The Court also found, after reviewing the record pursuant to their authority under G.L. c. 278, Section 33E, the verdicts of felony-murder were not contrary to joint venture felony-murder jurisprudence or against the weight of the evidence, so as to warrant a new trial.  However, the Court did hold that  “in the circumstances of this case…pursuant to our authority under G.L. c. 278, Section 33E, the interests of justice require that the degree of guilt be reduced to that of murder in the second degree,” coming to this conclusion after finding that the defendant’s involvement was on the “remote outer fringes” of the joint venture.

This ruling has significant consequences for Timothy Brown, of course. He was previously sentenced to life in prison without the possibility of parole, based on the first degree murder charges. Now, however, since that sentence is vacated and the case is remanded back to the superior court for sentencing under the second-degree murder verdict, he will be eligible for parole after serving 15 years.

However, the decision, as a result of the concurrences, is also hugely significant for criminal law in the Commonwealth.  The Court declined to apply its ruling retrospectively, so it will have no effect on past convictions under the felony-murder rule.  But in the future, the Court provided that “the scope of felony-murder liability should be … narrowed, and … in trials that commence after the date of the opinion in this case, a defendant may not be convicted of murder without proof of one of the three prongs of malice.”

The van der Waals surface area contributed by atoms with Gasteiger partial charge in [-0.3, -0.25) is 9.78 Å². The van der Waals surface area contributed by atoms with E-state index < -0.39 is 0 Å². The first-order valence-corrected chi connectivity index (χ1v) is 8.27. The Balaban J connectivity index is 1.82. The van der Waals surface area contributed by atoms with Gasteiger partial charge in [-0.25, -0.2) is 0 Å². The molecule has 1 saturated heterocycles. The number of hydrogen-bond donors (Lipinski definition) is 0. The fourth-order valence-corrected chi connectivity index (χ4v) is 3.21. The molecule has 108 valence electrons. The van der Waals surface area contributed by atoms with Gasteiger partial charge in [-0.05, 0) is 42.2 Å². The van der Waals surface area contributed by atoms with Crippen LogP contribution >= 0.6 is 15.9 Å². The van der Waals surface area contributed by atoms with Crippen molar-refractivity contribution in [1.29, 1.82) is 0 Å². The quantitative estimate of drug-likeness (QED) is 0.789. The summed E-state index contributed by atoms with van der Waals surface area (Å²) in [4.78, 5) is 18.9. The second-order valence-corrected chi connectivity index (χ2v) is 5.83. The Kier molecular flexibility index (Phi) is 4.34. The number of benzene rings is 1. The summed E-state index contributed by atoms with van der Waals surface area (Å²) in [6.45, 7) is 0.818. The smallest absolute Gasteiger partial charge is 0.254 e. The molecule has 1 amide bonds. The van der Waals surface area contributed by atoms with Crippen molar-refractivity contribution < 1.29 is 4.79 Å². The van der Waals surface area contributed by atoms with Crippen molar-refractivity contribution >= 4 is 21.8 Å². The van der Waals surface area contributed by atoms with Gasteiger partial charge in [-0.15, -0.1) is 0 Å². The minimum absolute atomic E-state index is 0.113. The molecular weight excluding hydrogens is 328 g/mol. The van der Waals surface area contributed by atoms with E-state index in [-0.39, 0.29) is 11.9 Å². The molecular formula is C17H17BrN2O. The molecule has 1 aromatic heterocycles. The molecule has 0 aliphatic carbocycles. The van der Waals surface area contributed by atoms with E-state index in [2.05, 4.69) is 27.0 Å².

Defense attorneys hailed this decision.  Those who handle murder cases have long been troubled by the possibility that an injustice can result from application of the felony-murder where a defendant never intended to use violence.  They note that the judge in such a case can always impose a harsher sentence for the underlying offense when death results, but a mandatory life sentence for felony-murder is often unwarranted.  The Massachusetts Association of Criminal Defense Lawyers (MACDL) released a statement citing an amicus brief it had filed in a pending case, Commonwealth v. Morin, which had advanced an argument for the abolition of felony-murder.

The Boston Herald quoted appellate attorney Joe Schneiderman saying, “It is a very established rule, and a general principle of criminal law, that we punish someone for having a guilty mind with a guilty act.  Felony murder is unusual because the guilty act shows a guilty mind. The SJC has successfully untangled that issue.”